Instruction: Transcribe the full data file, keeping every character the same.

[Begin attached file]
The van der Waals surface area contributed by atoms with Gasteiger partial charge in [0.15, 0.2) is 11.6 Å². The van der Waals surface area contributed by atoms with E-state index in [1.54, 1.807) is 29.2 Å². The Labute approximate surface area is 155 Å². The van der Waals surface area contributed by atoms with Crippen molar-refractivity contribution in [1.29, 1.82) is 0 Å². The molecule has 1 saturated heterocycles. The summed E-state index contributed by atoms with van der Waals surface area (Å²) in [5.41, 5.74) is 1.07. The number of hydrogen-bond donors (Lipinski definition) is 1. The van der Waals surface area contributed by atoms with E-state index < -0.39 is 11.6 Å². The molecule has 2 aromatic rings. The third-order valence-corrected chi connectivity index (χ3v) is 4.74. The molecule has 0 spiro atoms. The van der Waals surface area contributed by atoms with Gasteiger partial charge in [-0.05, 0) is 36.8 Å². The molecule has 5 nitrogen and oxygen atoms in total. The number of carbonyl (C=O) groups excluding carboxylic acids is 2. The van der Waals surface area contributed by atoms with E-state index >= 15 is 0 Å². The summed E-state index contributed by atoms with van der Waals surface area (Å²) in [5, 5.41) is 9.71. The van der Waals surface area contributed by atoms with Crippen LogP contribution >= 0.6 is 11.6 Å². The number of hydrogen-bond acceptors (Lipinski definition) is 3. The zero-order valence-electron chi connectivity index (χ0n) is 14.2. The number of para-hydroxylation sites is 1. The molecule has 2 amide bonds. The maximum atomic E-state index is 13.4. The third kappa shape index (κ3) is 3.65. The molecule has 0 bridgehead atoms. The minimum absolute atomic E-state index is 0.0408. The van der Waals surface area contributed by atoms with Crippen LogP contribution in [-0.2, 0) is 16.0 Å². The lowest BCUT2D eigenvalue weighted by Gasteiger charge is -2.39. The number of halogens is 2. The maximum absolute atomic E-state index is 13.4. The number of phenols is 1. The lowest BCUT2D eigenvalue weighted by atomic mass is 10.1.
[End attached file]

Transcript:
The van der Waals surface area contributed by atoms with Gasteiger partial charge in [0.15, 0.2) is 11.6 Å². The van der Waals surface area contributed by atoms with E-state index in [1.54, 1.807) is 29.2 Å². The Labute approximate surface area is 155 Å². The van der Waals surface area contributed by atoms with Crippen molar-refractivity contribution in [1.29, 1.82) is 0 Å². The molecule has 1 saturated heterocycles. The summed E-state index contributed by atoms with van der Waals surface area (Å²) in [5.41, 5.74) is 1.07. The number of hydrogen-bond donors (Lipinski definition) is 1. The van der Waals surface area contributed by atoms with E-state index < -0.39 is 11.6 Å². The molecule has 2 aromatic rings. The third-order valence-corrected chi connectivity index (χ3v) is 4.74. The molecule has 0 spiro atoms. The van der Waals surface area contributed by atoms with Gasteiger partial charge in [-0.05, 0) is 36.8 Å². The molecule has 5 nitrogen and oxygen atoms in total. The number of carbonyl (C=O) groups excluding carboxylic acids is 2. The van der Waals surface area contributed by atoms with E-state index >= 15 is 0 Å². The summed E-state index contributed by atoms with van der Waals surface area (Å²) in [5, 5.41) is 9.71. The van der Waals surface area contributed by atoms with Crippen LogP contribution >= 0.6 is 11.6 Å². The number of hydrogen-bond acceptors (Lipinski definition) is 3. The zero-order valence-electron chi connectivity index (χ0n) is 14.2. The number of para-hydroxylation sites is 1. The molecule has 2 amide bonds. The maximum atomic E-state index is 13.4. The third kappa shape index (κ3) is 3.65. The molecule has 0 bridgehead atoms. The minimum absolute atomic E-state index is 0.0408. The van der Waals surface area contributed by atoms with Crippen LogP contribution in [-0.2, 0) is 16.0 Å². The lowest BCUT2D eigenvalue weighted by Gasteiger charge is -2.39. The number of halogens is 2. The maximum absolute atomic E-state index is 13.4. The number of phenols is 1. The lowest BCUT2D eigenvalue weighted by atomic mass is 10.1.